Some say increased interest rates shouldn't impact your decision to buy a house and that you should buy now and refinance later when rates come back down. Others say the housing market will dip and better prices, along with better interest rates, are worth the wait.
So which is it?
Should I buy a house now or wait for mortgage rates and home prices to come down?
Every time interest rates increase and a previously blazing hot housing market begins to cool, aspiring homeowners wrestle with the question of buying now or waiting for a better price. Like many questions in the mortgage/home buying space, the answer depends on circumstances and priorities.
Attempting to time a market rarely results in the optimal outcome. If you are lucky enough to get it just right, more than likely you were just that - lucky. So many factors affect the housing market that trying to pinpoint each one and their impact on what you’ll pay for your new home is not possible. Budgeting for a monthly payment, comparing interest rates, and being pre-approved and prepared to pounce when the right home comes along are steps you can take to improve your chances of getting the best deal.
Buy Now and Refinance Later?
The tools on this website were built to help with the nuts and bolts of financing a home. How much home you can afford, what your monthly payment will be, and for how much you qualify are tangible figures you need to know before you buy a house. And those numbers definitely factor into which home you buy. However, like most decisions we make, emotion is a big factor. In many cases emotions and how we feel about a property matter as much, if not more, than the bottom line.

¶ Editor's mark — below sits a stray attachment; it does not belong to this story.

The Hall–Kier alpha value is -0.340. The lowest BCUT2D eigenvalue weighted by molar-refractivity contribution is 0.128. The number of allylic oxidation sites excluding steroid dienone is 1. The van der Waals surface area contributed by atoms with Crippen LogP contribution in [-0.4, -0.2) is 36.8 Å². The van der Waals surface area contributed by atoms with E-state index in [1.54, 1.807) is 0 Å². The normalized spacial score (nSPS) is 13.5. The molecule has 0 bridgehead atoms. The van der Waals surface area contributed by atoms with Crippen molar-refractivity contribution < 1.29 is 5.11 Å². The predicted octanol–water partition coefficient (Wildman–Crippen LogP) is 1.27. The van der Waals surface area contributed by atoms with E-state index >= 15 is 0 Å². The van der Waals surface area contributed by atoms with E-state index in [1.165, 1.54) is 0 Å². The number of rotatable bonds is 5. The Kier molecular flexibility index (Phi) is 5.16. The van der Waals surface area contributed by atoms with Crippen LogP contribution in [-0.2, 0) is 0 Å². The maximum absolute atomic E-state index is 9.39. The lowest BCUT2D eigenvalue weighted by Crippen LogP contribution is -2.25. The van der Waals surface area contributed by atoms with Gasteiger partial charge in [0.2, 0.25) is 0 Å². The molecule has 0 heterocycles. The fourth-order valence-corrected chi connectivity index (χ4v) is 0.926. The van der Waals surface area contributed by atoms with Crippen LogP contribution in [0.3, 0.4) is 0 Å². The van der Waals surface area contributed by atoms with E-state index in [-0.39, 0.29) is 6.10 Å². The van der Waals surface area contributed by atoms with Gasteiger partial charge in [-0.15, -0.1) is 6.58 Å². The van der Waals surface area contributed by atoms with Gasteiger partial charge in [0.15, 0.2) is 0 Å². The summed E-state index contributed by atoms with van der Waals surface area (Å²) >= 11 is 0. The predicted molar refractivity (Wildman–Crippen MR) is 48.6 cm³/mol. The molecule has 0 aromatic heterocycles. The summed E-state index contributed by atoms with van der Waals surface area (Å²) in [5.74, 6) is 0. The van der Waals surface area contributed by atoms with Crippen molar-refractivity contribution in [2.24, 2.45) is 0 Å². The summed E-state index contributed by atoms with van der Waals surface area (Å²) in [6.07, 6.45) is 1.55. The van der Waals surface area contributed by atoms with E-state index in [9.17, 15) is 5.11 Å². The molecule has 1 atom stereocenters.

It’s for this reason the question posed in the title of this post simply depends on the family doing the buying. There is no way to know for certain if interest rates will fall back to pandemic levels. Just as there is no way to know if they’ll continue to rise. If you are in a position where you must buy a house, it doesn’t really matter. If rates fall in the future, you may be able to refinance to a lower rate, lowering your monthly payment. If rates go up, you’ll be happy you locked in when you did.
If you’re waiting for prices to fall because you’ve heard rates are up and the market is beginning to cool and you’re in a position where waiting is an option, perhaps it’s worth the gamble to try to get a better price. Like interest rates, there is no guarantee the market will see a pull back. Just as there is never a guarantee of appreciation when you buy a home.
One advantage in any market is most mortgage loans have fixed rates with no prepayment penalties. If rates go down after you’ve closed on your home, refinancing to the better market rate is usually an option. If rates rise after closing, fixed-rate borrowers now have a mortgage loan with better terms than new homebuyers.
Waiting for the Best Price
It’s normal to want to pay the lowest price for anything. Why should a home be any different? However, if we’ve learned anything during the COVID boom it’s that trying to squeeze a seller out of every dollar does not typically result in an offer accepted.
One advantage of financing a home is most mortgage loan terms are 30 years. A $20,000 price difference might mean only $150-$200 per month added to your mortgage payment. Homebuyers in this situation need to ask themselves if it’s worth losing a home to another buyer when the monthly payment would still be acceptable.
Trying to time a market is for speculators and investors. Most homebuyers do not fall into those categories. Yes, we all want the best price at the lowest interest rate, but that’s simply not realistic when your family needs a roof over their heads.
Buying a home is a huge decision and most likely the most significant financial undertaking of your life. It is stressful enough without attempting to predict housing and financial markets. The unfortunate reality is that the market is more difficult for buyers financially than it was even a few months ago. If you aren’t pressed and can wait to see what the future holds, there may be opportunities to buy at better terms than the market currently offers, but there are no guarantees.